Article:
Last night Jay Milder and I went to the opening of Anne Tabachnick: Object As Muse at Lori Bookstein Fine Art in Chelsea. Anne Tabachnick (1927-1995) was a very good friend of Jay’s and he speaks incredibly highly about her and her paintings. She also maintained life-long friendships with Bob Thompson, Larry Rivers, Jane Freilicher, Paul Resika (also at the opening), and Robert De Niro Sr. among other influential figurative artists. Her painting has been revered amongst her peers who speak of its great depth, expression, and beauty.
Tabachnick’s paintings conflate Eastern and Western imagery in a style she self described as “lyrical expressionism.” She often painted representational objects including still life, portraiture, and homages to classical and modern art themes. She was just as inspired by the visual dialog of the great Western modernist painters Henri Matisse and Pierre Bonnard, as she was of Post-Byzantine Mannerist painter El Greco and Mai-Mai Sze’s modern English translation of the Qing Dynasty (seventeenth century) Mustard Seed Garden Manual of Painting. Tabachnick maintained a vital painterly discourse by often referencing the work of her antecedents. For example she painted improvisations of El Greco’s paintings including Purification of the Temple (c. 1574-75), which Tabachnick titled El Greco in the Garage (1975). In an essay titled “Learning from the Past” by curator April Kingsley, Tabachnick stated “I follow this example of El Greco which I have pinned to my wall, where he paints several nudes and unites them with nature. I am carrying this concept further in my own way. I am fusing the figure with the landscape.”
Tabachnick studied painting with Hans Hofmann, Nell Blaine and William Baziotes, and like many of her contemporaries felt that the physicality of Abstract Expressionism could be honed in a unique representational language.
Tabachnick’s uniqueness is in her ability to depict tangible imagery into esoteric figurative paintings. This is exemplified well in the work displayed at the Lori Bookstein exhibition. In her still lifes, she employs typically traditional items which as viewed individually are seemingly representative of that object, but when combined within the paintings ground of fluid and gestural bands of color they present a reality that is more focused around the spiritual and psyche than the material. A good example is the painting “Bright Boxes” (gates III) (c. 1960s), where statues of Hindu deities, colorful boxes, seashells, fruit, plants, and other loosely arranged forms and outlines, are spread across a washed blue/gray/yellow ground and feel as if they have broken free from the physical constraints of the canvas.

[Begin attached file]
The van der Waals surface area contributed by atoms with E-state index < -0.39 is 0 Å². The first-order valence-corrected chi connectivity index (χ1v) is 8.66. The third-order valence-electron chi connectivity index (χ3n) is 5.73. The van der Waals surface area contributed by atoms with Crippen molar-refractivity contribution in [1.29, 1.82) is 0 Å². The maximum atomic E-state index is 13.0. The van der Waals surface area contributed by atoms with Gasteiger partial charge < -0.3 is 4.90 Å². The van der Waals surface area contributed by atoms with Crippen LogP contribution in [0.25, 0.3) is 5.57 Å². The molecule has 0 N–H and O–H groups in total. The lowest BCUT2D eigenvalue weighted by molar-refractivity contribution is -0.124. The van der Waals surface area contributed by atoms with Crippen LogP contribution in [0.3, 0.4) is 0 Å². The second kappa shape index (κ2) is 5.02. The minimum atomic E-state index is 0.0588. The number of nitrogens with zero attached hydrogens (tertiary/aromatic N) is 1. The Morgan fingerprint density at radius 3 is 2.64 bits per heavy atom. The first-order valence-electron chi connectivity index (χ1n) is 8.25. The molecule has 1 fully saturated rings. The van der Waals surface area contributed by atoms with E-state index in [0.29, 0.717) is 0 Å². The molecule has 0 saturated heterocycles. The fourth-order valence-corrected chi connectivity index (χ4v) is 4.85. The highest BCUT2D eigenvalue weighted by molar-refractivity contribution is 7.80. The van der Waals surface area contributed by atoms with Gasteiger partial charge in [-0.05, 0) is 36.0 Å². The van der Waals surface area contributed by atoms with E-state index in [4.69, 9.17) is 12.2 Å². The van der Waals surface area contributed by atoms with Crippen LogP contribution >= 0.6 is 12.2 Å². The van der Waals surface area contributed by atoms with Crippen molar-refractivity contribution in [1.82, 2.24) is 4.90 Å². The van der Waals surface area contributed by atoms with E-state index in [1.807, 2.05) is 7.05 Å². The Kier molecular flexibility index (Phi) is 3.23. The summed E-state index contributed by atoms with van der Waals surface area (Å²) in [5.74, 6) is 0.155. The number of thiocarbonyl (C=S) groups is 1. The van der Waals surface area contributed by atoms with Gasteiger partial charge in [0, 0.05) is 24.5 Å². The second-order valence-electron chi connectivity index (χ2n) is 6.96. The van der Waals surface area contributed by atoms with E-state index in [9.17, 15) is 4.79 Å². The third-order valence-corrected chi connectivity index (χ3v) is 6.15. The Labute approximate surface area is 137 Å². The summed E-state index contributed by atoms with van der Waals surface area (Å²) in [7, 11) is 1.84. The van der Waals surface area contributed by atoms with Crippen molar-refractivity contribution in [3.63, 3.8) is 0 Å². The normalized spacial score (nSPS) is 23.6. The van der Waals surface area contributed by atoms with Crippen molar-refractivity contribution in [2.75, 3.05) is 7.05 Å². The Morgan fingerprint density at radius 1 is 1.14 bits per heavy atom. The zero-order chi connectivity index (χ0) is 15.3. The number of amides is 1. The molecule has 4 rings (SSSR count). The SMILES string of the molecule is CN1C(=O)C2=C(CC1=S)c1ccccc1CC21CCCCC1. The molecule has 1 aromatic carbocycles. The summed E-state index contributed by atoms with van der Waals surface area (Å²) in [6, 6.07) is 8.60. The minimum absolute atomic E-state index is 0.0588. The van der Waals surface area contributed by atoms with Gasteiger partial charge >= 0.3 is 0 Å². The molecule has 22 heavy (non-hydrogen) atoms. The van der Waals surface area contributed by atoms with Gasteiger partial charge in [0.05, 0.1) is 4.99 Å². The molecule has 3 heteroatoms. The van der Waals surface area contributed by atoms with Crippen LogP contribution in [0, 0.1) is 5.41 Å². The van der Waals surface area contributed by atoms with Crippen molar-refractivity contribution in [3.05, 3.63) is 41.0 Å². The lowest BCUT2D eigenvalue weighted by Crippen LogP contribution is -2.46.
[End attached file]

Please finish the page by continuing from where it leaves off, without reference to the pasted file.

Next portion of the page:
While largely known and loved by her artist friends and contemporaries, Tabachnick has been greatly underrated in the art market as well in Art Historical accounts. In talking with Sheila Schwid at the opening, she told me that upon first seeing Anne Tabachnick’s paintings she realized that women could paint just as well as the guys. It was an uphill struggle to make a career and name for yourself if you were a female painter in the midst of the machismo Abstract Expressionist circle. Unfortunately even today it is overwhelmingly easier for males in the art market. However, Tabachnick’s prolific compositions have stood the test of time and are some of the most compelling examples of modern and contemporary painting. It is great to see a well selected group of her still lifes up close and personal. If you are passionate about painting, this show will give you a rush of ecstasy. The show runs from January 08, 2015 to February 07, 2015 at 138 Tenth Avenue, New York, NY 10011.